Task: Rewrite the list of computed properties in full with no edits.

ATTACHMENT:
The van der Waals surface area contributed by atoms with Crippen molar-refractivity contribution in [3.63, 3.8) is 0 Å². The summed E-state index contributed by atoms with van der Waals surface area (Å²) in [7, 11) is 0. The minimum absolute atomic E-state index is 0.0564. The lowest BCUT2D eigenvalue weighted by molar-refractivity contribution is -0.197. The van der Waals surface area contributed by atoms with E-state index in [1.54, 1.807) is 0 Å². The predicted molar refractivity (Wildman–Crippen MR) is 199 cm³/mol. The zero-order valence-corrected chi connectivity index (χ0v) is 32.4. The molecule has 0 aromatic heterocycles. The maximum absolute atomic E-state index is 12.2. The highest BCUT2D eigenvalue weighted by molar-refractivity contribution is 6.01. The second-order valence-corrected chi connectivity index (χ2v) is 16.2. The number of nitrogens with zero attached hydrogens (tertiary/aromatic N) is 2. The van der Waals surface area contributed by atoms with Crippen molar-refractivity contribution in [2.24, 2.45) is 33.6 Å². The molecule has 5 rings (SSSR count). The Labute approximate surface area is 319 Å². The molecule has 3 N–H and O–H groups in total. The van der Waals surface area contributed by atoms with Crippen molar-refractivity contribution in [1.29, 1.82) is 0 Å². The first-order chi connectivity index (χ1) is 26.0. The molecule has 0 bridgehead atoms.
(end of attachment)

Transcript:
The van der Waals surface area contributed by atoms with Crippen molar-refractivity contribution in [3.63, 3.8) is 0 Å². The summed E-state index contributed by atoms with van der Waals surface area (Å²) in [7, 11) is 0. The minimum absolute atomic E-state index is 0.0564. The lowest BCUT2D eigenvalue weighted by molar-refractivity contribution is -0.197. The van der Waals surface area contributed by atoms with E-state index in [1.54, 1.807) is 0 Å². The predicted molar refractivity (Wildman–Crippen MR) is 199 cm³/mol. The zero-order valence-corrected chi connectivity index (χ0v) is 32.4. The molecule has 0 aromatic heterocycles. The maximum absolute atomic E-state index is 12.2. The highest BCUT2D eigenvalue weighted by molar-refractivity contribution is 6.01. The second-order valence-corrected chi connectivity index (χ2v) is 16.2. The number of nitrogens with zero attached hydrogens (tertiary/aromatic N) is 2. The van der Waals surface area contributed by atoms with Crippen molar-refractivity contribution in [2.24, 2.45) is 33.6 Å². The molecule has 5 rings (SSSR count). The Labute approximate surface area is 319 Å². The molecule has 3 N–H and O–H groups in total. The van der Waals surface area contributed by atoms with Crippen molar-refractivity contribution in [1.29, 1.82) is 0 Å². The first-order chi connectivity index (χ1) is 26.0. The molecule has 0 bridgehead atoms.